A lot has been said here at DailyTech about the XO Laptop and the lofty goals of the One Laptop Per Child Foundation (OLPC). The original goal was for the OLPC’s XO notebook to sell for $100 per unit, which never materialized with finished machined costing nearly double that amount.
Despite the cost issues the XO notebook has had some sales with Peru ordering 260,000 of the notebooks for use in its schools across the country. Peru faces some significant obstacles in the roll out and use of the XO notebook including teachers who lack what would be considered a quality education in most countries to towns and schools without electricity.
According to Technology Review, Peru is committed to the program and may even order more XO Notebooks if the program works well. What we consider poor here in America is often far from what other countries consider poor and this is very much the case in rural Peru where homes have no electricity and often no running water.
Part of the program of providing the XO notebooks to towns and villages in Peru involves providing solar power or generators to charge the notebooks. Most of the places the XO will see duty in Peru don’t have Internet access. One of the main components of the XO for its use in education is digital copies of books. Many students in the very poor Peruvian communities have never owned a book.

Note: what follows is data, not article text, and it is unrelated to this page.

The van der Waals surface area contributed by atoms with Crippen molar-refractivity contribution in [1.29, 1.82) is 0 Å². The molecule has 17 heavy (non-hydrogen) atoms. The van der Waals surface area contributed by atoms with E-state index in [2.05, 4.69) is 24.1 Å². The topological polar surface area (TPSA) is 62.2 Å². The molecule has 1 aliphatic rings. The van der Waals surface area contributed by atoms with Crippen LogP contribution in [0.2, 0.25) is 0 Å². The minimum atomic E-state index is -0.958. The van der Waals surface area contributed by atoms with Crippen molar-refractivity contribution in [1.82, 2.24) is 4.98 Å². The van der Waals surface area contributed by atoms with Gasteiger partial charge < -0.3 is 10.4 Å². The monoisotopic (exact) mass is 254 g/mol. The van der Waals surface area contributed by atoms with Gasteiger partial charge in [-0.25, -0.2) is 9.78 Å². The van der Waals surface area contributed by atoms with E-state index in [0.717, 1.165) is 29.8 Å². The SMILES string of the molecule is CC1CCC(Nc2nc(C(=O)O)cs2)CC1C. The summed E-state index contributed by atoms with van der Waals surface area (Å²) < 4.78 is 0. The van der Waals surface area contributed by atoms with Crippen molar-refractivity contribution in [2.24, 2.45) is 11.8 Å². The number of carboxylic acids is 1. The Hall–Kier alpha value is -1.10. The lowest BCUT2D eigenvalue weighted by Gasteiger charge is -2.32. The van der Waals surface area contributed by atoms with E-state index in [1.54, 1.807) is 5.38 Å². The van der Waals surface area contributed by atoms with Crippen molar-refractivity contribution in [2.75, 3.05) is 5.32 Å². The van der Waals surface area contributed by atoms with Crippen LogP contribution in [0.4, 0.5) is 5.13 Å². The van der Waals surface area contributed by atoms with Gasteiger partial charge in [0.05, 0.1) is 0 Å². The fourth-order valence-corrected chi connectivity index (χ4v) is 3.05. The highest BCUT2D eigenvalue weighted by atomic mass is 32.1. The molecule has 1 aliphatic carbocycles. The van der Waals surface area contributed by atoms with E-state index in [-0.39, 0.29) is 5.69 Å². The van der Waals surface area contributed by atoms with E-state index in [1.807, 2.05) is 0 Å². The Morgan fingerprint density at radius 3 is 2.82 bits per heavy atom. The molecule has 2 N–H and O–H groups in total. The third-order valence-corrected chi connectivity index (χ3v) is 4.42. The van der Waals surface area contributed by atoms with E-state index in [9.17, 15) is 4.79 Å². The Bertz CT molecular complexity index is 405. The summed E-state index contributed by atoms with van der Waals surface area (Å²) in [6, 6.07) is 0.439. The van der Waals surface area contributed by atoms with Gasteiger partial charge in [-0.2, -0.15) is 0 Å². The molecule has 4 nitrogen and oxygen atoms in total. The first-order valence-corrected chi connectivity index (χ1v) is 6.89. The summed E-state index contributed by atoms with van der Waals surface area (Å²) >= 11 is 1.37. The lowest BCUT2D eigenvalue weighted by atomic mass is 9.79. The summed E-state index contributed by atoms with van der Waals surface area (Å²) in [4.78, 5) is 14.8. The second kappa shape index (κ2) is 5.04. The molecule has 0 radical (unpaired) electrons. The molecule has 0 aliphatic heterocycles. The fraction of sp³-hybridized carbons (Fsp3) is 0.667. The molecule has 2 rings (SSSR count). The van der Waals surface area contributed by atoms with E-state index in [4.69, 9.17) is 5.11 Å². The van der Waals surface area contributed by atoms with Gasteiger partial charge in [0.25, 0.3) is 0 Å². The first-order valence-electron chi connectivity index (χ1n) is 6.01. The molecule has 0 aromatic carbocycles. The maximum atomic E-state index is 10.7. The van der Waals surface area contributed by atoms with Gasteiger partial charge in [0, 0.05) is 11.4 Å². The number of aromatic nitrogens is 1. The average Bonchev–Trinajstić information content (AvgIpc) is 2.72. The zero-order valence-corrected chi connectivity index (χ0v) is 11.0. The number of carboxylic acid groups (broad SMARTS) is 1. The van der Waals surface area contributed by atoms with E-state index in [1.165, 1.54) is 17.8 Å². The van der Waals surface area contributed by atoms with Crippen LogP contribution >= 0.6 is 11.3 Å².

To keep digital content up to date on the XO notebooks teachers download updates for the Education Ministry office one per month when the pick up their paycheck according to Technology Review. The initial Peruvian test project was conducted in a small town with a previous Internet connection via satellite called Arahuay, described by Education ministry officials as “not poor enough” to actually receive XO Notebooks in the full program rollout.
Children in the town say they use their XO notebooks to send email, play games, take pictures, draw and perform calculations. The town internet connection is slow with web queries described as taking several minutes to execute.
A father of one of the children in the town said about is son using the XO Notebook, “He knows how to use the computer--he knows how to use every part of it [the XO notebook]. Above all, it is more knowledge for him."
Peruvian educators say what they hope to give children in Peru from the XO Notebook is hope and the opportunity to do something else with their lives other than to become farmers if they desire.